Meet Our Residents
It is with great pride that we announce the 2016-17 Chief Residents for the Pathology Residency Program. On April 1, 2016, the two new Chief Residents in Pathology took office. Both are outstanding residents with strong backgrounds in educational and administrative activities. They will serve through March 31, 2017. We look forward to our 2016-17 Chief Residents serving as teachers, role models, and colleagues to our residents:
Christopher Hauch, M.D. - AP
Chris is a native of Michigan. He received his B.S. degree summa cum laude in Biomedical Science from Western Michigan University in Kalamazoo, where he was a member of the Phi Beta Kappa and Alpha Lambda Delta Honor Societies and participated in a two-year undergraduate research project elucidating the population genetics of a species of wasps by analysis of their microsatellite and variable tandem repeat genetic profiles.
He gravitated further from his original career goal of the law with volunteer duties in local surgery and emergency departments and part-time work in the university’s research animal care facility. However, a chance pathology elective in his senior year of college gave him an early awareness of the possibilities of a career in pathology.
Before medical school, Chris was a middle school wrestling coach for a season and volunteered as a hospice care companion. At Ross University School of Medicine, he placed in the top of his class academically and was chosen to serve as student representative on the Dean’s Grievance Committee. He confirmed his interest in pathology with electives at Covenant Pathology Associates in Saginaw, MI.
As a resident at UT Southwestern, Chris began in an AP/CP track but switched to AP-only at the end of his first year of training, as his professional focus crystalized. Chris’s interpersonal and organizational skills were recognized by his selection as co-Chief Resident for the 2016-2017 term. He will be staying at UT Southwestern after the conclusion of his residency for a fellowship in Neuropathology, and beyond that he plans a fellowship in Forensic Pathology for 2019.
Chris’s domestic pleasures include morning coffee with his wife and outdoor grilling and barbecuing for friends and family. He also enjoys horror and suspense thriller novels and listening to the music of Def Leppard, Whitesnake, and Guns n’ Roses.
Megan Wachsmann, M.D. – AP/CP
As an undergraduate in Biochemistry at the University of Texas in Austin, Megan was the youngest-ever recipient of a Beckman Foundation Scholars Award for her research project on HIV inhibition with aptamer therapy. After graduation, she worked for two years in Molecular Diagnostics at the M.D. Anderson Cancer Center on assays for tumor markers, minimal residual disease, and therapeutic effectiveness.
As a student at UT Southwestern Medical School, Megan did a summer project on RNA silencing in a zebrafish model with Dr. James Amatruda and took two years out of the medical school curriculum for a Master’s program under Dr. Ellen Vitetta on dual immunologic targeting of tumor cells and angiogenesis in pancreatic cancer xenografts. Megan served on UT Southwestern’s Medical Student Elective Committee and as a student representative on the Women in Science and Medicine Advisory Council.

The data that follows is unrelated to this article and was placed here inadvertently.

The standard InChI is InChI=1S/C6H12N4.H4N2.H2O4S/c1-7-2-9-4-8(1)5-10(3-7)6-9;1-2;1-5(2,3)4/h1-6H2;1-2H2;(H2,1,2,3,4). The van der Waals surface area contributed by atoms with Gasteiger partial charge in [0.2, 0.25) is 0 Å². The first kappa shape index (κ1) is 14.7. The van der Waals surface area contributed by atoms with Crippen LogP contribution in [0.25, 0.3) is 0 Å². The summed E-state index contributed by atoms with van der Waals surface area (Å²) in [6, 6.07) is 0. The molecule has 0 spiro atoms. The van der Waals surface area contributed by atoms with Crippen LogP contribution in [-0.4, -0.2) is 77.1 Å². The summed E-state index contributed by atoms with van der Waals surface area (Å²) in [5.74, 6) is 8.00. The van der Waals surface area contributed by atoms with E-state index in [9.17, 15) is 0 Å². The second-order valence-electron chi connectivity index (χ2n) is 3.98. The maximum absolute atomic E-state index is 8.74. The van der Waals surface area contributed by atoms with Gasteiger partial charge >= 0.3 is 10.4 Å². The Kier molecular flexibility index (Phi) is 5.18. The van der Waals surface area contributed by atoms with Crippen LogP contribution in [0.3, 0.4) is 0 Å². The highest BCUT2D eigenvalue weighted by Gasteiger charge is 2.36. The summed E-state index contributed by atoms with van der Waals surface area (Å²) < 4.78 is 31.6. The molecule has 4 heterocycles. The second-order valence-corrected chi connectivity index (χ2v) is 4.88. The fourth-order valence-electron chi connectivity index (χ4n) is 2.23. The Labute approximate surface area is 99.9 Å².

She has a deep personal interest in oncology and initially felt that this would be best fulfilled through an Internal Medicine residency at the University of Massachusetts, where she was for the 2012-2013 academic year; however, she concluded that her true calling lies with pathology and laboratory medicine, and joined the Pathology residency at UT Southwestern through the 2013 National Residency Match.
In her first year with us, Megan has further pursued her interest in oncology through research projects with Dr. Agnes Witkiewicz, presenting abstracts on “MCT4 defines a metabolic subtype of pancreatic ductal adenocarcinoma with poor prognosis and provides a potential therapeutic target” and “Composite alteration in glycolytic metabolism and autophagy are associated with poor prognosis in pancreatic ductal adenocarcinoma” at the 2014 meeting of the U.S. and Canadian Academy of Pathology, and she has continued this trajectory of scholarly activity with two additional abstracts on “Composition of the immune infiltrate in pancreatic adenocarcinoma and impact on survival” and “C-MYC amplification in pancreatic ductal adenocarcinoma is associated with poor outcome and adenosquamous subtype” at the 2015 USCAP meeting.
Megan’s leadership qualities were recognized in her selection as co-Chief Resident for the 2016-2017 term. She plans to remain at UT Southwestern for sequential fellowships in Molecular Genetic Pathology in 2017 and Gastrointestinal and Liver Pathology in 2018.
Away from work, Megan enjoys live music, sporting events, running, dancing, reading, cooking, great food, picnics, and time spent with family and friends.